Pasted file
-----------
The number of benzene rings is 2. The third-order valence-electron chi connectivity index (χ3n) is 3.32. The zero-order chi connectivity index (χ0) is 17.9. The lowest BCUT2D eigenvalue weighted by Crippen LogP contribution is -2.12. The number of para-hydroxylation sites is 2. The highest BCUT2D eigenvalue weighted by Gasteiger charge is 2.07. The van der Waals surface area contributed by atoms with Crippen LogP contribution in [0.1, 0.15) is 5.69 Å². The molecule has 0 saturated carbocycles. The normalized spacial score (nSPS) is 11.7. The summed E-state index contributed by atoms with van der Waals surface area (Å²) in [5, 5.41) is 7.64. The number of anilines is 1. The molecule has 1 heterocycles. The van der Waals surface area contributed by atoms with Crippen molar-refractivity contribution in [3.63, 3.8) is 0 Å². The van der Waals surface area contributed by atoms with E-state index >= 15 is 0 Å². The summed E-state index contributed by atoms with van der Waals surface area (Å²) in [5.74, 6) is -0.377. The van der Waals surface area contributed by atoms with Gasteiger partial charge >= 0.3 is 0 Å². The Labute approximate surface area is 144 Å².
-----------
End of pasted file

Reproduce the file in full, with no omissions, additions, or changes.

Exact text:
The number of benzene rings is 2. The third-order valence-electron chi connectivity index (χ3n) is 3.32. The zero-order chi connectivity index (χ0) is 17.9. The lowest BCUT2D eigenvalue weighted by Crippen LogP contribution is -2.12. The number of para-hydroxylation sites is 2. The highest BCUT2D eigenvalue weighted by Gasteiger charge is 2.07. The van der Waals surface area contributed by atoms with Crippen LogP contribution in [0.1, 0.15) is 5.69 Å². The molecule has 0 saturated carbocycles. The normalized spacial score (nSPS) is 11.7. The summed E-state index contributed by atoms with van der Waals surface area (Å²) in [5, 5.41) is 7.64. The number of anilines is 1. The molecule has 1 heterocycles. The van der Waals surface area contributed by atoms with Crippen molar-refractivity contribution in [3.63, 3.8) is 0 Å². The van der Waals surface area contributed by atoms with E-state index >= 15 is 0 Å². The summed E-state index contributed by atoms with van der Waals surface area (Å²) in [5.74, 6) is -0.377. The van der Waals surface area contributed by atoms with Gasteiger partial charge >= 0.3 is 0 Å². The Labute approximate surface area is 144 Å².